Kenya does not require any vaccinations for entry.
However we recommend that at least two months before departure for Kenya, you visit a travel clinic or an individual doctor specializing in travel medicine to discuss any possible vaccinations.
We follow the vaccination guidelines of the Centers For Disease Control for Kenya (CDC).
The CDC recommends:
Routine vaccines: Measles-mumps-rubella (MMR) vaccine, diphtheria-tetanus-pertussis vaccine, varicella (chickenpox) vaccine, polio vaccine, and your yearly flu shot.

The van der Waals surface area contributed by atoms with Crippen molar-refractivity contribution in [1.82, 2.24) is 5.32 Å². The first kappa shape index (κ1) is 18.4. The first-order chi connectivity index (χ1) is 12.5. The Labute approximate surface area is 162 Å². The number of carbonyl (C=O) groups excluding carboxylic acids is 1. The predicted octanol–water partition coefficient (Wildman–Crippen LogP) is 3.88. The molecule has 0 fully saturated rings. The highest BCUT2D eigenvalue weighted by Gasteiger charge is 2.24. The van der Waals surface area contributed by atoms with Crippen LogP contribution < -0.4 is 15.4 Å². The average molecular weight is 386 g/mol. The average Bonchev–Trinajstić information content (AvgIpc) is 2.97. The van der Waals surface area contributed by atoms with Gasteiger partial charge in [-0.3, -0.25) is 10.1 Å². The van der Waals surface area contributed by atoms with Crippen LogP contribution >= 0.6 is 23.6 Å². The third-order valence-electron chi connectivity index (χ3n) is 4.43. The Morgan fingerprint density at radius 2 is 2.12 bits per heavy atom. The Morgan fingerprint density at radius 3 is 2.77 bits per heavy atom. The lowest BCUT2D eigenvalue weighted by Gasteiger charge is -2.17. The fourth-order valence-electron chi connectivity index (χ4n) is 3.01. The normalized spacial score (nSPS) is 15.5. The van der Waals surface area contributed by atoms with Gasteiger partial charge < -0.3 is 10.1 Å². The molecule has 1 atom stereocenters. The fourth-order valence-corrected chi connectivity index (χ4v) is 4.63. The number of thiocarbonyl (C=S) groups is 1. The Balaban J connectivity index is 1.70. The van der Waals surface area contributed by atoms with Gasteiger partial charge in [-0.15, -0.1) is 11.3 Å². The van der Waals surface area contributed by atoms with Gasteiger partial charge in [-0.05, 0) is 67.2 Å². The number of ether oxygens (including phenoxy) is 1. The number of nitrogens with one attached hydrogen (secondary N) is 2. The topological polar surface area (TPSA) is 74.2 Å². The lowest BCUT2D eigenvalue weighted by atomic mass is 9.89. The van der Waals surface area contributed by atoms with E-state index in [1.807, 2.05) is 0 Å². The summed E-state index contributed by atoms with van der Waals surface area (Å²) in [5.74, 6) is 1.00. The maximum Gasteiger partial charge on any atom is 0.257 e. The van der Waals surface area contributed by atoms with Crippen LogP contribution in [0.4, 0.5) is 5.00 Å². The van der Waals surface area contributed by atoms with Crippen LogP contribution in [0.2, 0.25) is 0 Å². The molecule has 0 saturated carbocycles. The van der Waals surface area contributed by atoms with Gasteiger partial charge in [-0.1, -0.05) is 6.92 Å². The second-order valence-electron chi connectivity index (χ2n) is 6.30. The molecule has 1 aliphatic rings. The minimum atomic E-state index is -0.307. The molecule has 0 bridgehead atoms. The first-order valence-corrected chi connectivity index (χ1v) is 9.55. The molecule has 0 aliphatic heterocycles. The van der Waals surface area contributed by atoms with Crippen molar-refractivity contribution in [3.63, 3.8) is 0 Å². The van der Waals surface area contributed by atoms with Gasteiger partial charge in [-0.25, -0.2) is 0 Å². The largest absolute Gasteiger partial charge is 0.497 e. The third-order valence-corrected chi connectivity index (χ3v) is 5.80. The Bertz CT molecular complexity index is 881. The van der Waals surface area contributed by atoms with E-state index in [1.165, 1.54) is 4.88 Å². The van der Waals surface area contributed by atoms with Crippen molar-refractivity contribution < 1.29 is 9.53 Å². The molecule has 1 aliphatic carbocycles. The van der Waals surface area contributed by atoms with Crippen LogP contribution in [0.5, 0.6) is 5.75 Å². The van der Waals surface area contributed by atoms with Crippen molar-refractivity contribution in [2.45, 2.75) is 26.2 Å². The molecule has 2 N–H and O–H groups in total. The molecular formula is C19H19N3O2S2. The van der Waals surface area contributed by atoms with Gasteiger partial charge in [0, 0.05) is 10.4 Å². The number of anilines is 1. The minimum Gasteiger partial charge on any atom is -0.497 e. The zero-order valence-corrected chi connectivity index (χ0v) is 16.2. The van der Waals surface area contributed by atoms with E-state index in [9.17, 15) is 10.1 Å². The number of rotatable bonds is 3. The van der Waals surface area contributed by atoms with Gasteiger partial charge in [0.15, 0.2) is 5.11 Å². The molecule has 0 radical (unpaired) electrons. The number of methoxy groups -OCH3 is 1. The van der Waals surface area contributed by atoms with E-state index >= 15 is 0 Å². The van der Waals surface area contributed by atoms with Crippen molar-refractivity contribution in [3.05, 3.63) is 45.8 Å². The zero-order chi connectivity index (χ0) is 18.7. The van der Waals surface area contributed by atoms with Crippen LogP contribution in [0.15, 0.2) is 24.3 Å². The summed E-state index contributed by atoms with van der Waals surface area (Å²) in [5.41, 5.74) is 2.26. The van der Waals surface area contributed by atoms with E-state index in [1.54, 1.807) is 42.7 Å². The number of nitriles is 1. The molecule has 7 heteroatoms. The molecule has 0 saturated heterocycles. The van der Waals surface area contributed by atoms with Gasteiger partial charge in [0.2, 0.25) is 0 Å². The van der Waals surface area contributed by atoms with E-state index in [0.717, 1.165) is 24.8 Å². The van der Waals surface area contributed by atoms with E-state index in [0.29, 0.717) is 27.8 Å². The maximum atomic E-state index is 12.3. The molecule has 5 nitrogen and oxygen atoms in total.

Hepatitis A Hepatitis: You can get hepatitis A through contaminated food or water in Kenya, regardless of where you are eating or staying.
Typhoid: You can get typhoid through contaminated food or water in Kenya. CDC recommends this vaccine for most travelers, especially if you are staying with friends or relatives, visiting smaller cities or rural areas, or if you are an adventurous eater.
Zika is a risk in Kenya. Because Zika infection in a pregnant woman can cause serious birth defects, women who are pregnant should not travel to Kenya. All travelers should strictly follow steps to prevent mosquito bites and sexual exposure to Zika virus during and after the trip. For more information, see Zika Virus.